The resort engaged Danish company Queue-it to help manage demand on the website. The system creates a virtual waiting room which places users in a queue to avoid crashing the target’s website.

But many people were left frustrated after waiting hours in the queue with little progress. Some who did beat the queue then encountered technical difficulties and were unable to purchase tickets.

Click here to read the full story.

UPDATED: It may be impossible to trace all the close contacts of a protester who tested positive for coronavirus after attending Melbourne’s Black Lives Matter protest, Victoria’s top health official says.

The man, in his 30s, wore a mask to the protest last Saturday but developed symptoms in the 24 hours after the rally, Chief Health Officer Brett Sutton said on Thursday.

He is the first protester confirmed to have COVID-19 after the demonstration, which was attended by thousands of people.

Professor Sutton said he was unlikely the man contracted the virus at the protest but may have been infectious. It was not known if he had the COVIDSafe app downloaded or whether it was activated.

If he didn’t, and the man spent an extended time near strangers, Professor Sutton said the department may not be able track down all his close contacts.

“If there are people around you, but you can’t identify them, then they are impossible to identify,” he said.

Click here to read the full story.

Thousands of Victorian learner driver tests postponed in March amid the spread of coronavirus will be allowed to go ahead within days.

Victorian Chief Health Officer Brett Sutton has given the green light to progressively resume the tests from Monday, with strict hygiene measures in place.

Since the tests were suspended on March 25, more than 100,000 licence appointments, including 55,000 driving tests, have been postponed.

VicRoads will focus on clearing that backlog before taking on fresh bookings, with 200 extra staff set to join its ranks to help it do so.

Tests will resume at all VicRoads testing locations and six temporary sites to be established in the coming months to help get more done.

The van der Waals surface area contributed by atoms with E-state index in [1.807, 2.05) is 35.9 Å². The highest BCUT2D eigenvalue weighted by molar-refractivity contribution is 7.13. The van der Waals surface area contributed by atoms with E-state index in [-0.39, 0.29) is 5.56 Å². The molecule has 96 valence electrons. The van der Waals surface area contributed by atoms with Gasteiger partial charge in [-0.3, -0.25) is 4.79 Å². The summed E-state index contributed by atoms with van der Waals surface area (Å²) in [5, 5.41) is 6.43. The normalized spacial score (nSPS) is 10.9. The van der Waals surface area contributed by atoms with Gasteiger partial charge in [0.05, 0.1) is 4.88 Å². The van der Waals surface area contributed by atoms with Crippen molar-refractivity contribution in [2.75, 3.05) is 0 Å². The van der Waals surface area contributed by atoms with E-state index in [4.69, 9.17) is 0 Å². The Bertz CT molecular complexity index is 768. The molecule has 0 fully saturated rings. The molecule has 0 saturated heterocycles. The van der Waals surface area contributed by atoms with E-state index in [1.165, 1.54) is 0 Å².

Safety measures will include cleaning vehicles used in tests and comprehensive hygiene for applicants, instructors and testing officers.

Disposable seat covers will also be used, particularly when applicants are using their own vehicle.

“It will take a little bit of time to get through the list of those waiting to take a test,” Victorian Roads Minister Jaala Pulford said on Thursday.

“We’ve got a plan for doing this safely and as quickly as possible and are grateful for everyone’s continued patience.”

VicRoads has approved more than 2700 licence tests during the pandemic for people who would have faced undue hardship from not having a learner’s permit or licence.

AAP

The AFL has secured a revised broadcast rights deal with partners Seven West Media and Foxtel in the moments before the return of this year’s season.

Free-to-air broadcaster Seven and pay TV operator Foxtel were finalising the deal in the hours leading up to Thursday evening’s Collingwood v Richmond kick-off and have agreed to a reduction on this year’s payments based on a reduced 153-game season and finals.

AFL boss Gillon McLachlan has secured a new deal with broadcasters Seven West Media and Foxtel.

AFL boss Gillon McLachlan has secured a new deal with broadcasters Seven West Media and Foxtel.Credit:AAP

The parties have been renegotiating the terms of the existing $2.5 billion six-year contract, which was secured by Foxtel, Seven and mobile rights partner Telstra and expires in 2022, after the coronavirus pandemic shut down the season and caused losses in advertising and subscription revenue for the broadcasters.

The Age reported that the AFL was on the verge of securing a two-year extension of its television rights deal with Seven last week in exchange for a cost reduction on its existing deal, but that Foxtel was holding out on an extension for a larger discount.

Click here to read the full story.